by Jeff Greenwald, M.A., MFT; sports psychologist
One day we are living our lives—not without its challenges—but likely relatively predictable, at least compared to our plight at this very moment.
Humans, by nature, hate uncertainty, which makes this situation particularly stressful. Without question, we are all going to be tested in the coming weeks and months. No one of us will be able to avoid significant hardship in some form.
But, like past crises, we, as a society, will eventually get past this one as well. And like all challenges, we have a choice on how we approach it and what we learn from it. And, before you even begin to apply my suggestions below, please acknowledge and understand that anything you’re feeling right now is completely normal.
What I would like to share with you is a mental and emotional guide, which I have been using personally, drawn from my experience in competitive tennis and work with clients in sport and clinical psychology over the past two decades.
Because if mindset has ever mattered, it is now.
Here are a few suggestions to consider as you adjust to this new “normal.”
- Set intentions for yourself each morning. Decide how you want to approach this quarantine—this forced exit from everyday life, work and your routines. Do you want to use this time to connect with family? Possibly start that project you’ve been putting off or explore a new business idea that you never had time for. How can you engage with this unexpected time in a productive way that will keep you safe and be a source of inspiration for yourself, your friends and family?
- Focus on what you have control over. You want you and your family to be healthy and get through this crisis. It would be easy to be frustrated and angry, or perhaps shocked, that this happened at all. I get it. It’s likely that you’re having a range of emotions right now, as I am, which is completely understandable, to say the least.But, eventually, just like the last point or game in a match that didn’t go your way, we have to find a way to move forward. This may take what is called “radical acceptance.” This is the process of accepting something that we cannot change, even if we have power over the intensity of the spread.
- Practice being more mindful and grateful for what you have. What does this mean? This involves shining an “inner flashlight” on your thoughts and feelings. Focus on what positives are in your life at this very moment and reflect on this frequently. See if you can tune into your emotional state by asking yourself what you might be thinking or feeling and what you might need in difficult moments. Do you need to go for a walk, a hike, connect with a friend, do something creative? This is likely going to evolve over the next few weeks. Being more aware of your emotional state will help you manage your stress through this challenging time.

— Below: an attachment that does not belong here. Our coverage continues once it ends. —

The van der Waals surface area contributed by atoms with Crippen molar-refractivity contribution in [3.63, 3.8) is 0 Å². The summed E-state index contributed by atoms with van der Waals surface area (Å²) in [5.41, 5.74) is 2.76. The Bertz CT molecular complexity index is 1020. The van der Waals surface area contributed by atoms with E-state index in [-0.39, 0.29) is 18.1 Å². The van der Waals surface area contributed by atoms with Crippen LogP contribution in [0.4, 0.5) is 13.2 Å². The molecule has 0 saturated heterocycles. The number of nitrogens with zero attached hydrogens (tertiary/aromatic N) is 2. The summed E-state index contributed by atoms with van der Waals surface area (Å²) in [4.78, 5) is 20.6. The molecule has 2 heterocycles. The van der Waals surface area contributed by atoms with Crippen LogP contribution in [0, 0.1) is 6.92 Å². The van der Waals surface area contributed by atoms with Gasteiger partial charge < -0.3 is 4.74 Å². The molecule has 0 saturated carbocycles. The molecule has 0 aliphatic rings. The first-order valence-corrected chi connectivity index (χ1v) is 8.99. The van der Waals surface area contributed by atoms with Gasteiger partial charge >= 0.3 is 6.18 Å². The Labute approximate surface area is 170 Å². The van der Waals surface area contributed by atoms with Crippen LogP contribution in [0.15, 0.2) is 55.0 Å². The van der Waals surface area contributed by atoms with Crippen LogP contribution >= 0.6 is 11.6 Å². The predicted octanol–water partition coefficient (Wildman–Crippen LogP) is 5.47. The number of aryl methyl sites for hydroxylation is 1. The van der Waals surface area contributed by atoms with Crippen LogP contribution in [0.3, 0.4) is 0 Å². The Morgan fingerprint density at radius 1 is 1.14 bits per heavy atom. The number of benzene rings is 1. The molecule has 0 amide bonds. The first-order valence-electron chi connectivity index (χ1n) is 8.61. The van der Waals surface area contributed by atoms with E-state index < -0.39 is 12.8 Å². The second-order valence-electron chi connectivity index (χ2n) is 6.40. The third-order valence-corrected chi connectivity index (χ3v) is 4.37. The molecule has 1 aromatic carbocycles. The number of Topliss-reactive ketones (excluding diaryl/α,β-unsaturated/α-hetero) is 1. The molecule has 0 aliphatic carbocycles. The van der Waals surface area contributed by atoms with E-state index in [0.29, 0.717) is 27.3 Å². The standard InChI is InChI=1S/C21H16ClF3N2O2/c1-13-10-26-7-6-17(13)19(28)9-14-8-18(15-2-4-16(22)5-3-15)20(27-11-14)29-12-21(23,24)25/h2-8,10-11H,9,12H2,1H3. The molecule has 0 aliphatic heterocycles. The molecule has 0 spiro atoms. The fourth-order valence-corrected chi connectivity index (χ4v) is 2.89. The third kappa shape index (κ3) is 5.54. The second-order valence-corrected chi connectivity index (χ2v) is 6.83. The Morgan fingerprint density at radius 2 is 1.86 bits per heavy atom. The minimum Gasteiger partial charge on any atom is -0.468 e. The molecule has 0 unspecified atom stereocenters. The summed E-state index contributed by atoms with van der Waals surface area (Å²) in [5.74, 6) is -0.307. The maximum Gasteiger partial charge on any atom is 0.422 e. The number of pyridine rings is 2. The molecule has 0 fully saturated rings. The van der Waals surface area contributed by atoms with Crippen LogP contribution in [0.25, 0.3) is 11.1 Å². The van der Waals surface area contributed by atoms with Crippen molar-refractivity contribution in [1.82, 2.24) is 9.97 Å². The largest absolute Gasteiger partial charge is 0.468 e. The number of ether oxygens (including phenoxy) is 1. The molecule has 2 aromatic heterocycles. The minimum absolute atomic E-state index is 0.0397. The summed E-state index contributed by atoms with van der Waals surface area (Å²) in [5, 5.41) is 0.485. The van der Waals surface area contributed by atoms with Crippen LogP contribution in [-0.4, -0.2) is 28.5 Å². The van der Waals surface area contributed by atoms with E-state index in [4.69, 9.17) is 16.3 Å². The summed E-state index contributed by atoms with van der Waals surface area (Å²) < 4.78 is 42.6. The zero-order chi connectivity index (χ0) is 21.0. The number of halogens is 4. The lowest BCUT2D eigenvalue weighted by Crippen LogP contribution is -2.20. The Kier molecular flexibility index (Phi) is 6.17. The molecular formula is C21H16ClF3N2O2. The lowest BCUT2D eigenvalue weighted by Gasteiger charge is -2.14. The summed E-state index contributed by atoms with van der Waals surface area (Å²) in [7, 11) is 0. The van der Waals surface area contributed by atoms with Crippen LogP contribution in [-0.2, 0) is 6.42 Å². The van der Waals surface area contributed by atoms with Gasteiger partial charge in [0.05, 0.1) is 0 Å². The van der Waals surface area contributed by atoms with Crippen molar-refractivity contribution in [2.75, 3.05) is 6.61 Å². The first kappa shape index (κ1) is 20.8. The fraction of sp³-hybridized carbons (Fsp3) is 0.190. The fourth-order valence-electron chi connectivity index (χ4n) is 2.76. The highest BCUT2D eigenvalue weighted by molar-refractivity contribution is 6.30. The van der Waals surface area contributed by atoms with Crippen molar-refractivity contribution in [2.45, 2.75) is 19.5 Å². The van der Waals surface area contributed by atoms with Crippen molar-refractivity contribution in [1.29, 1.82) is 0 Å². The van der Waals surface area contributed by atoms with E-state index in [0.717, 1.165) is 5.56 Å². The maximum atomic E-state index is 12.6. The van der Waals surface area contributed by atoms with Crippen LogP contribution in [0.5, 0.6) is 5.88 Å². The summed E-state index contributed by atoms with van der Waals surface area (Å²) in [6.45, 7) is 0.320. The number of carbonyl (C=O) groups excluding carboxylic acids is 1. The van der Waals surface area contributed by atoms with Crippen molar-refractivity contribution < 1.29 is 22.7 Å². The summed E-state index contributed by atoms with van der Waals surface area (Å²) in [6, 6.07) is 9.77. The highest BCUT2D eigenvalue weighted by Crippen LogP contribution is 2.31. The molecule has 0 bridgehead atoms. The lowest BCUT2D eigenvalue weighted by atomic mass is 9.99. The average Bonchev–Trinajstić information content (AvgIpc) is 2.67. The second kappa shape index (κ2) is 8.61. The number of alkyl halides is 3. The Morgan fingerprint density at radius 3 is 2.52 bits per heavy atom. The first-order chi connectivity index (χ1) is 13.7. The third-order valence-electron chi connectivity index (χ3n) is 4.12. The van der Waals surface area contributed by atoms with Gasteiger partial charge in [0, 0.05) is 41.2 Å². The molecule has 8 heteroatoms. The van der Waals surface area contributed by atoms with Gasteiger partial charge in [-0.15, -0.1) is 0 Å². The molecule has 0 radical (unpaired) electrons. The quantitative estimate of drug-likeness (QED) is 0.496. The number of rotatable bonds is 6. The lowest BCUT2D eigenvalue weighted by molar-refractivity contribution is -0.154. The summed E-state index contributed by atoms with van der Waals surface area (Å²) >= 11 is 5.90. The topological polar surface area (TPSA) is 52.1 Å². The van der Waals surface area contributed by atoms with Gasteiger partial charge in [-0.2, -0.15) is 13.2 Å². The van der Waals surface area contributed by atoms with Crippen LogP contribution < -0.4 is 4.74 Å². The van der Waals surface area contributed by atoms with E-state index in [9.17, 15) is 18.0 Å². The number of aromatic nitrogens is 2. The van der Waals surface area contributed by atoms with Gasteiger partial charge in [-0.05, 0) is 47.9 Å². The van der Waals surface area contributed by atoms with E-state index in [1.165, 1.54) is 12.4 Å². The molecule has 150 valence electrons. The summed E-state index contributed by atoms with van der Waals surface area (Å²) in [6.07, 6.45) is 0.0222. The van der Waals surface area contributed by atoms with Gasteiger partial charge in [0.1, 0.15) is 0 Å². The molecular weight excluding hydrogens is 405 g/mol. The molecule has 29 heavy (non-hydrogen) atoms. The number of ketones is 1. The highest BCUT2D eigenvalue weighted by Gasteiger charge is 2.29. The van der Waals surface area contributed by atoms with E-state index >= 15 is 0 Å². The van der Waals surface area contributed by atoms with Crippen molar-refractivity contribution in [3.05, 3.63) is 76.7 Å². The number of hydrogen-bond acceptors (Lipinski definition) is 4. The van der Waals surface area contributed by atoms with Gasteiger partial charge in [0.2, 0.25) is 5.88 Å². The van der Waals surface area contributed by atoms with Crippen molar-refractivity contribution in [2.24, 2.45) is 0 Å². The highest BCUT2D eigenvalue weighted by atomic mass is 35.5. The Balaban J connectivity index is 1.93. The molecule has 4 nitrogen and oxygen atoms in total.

- Establish some routines. Routines provide a sense of security. I often stretch, meditate and write in the morning. These activities help me feel calmer and I’m more prepared to start my day. If you’re not doing anything to calm your mind you might want to try meditating (I recommend the Headspace app or feel free to visit my free resource page: www.fearlesstennis.com/resources.) Doing a structured meditation or breathing session, even for just a few minutes, can shift your perspective and calm your mind.
Establishing a resilient mindset during this difficult time could make all the difference. Be kind to yourself, reach out to others who may need some connection and compassion and please do follow the social distancing guidelines as this may be our greatest weapon against this virus. We can win this match if we work together.
Wishing you and your families health and safety during this challenging time.
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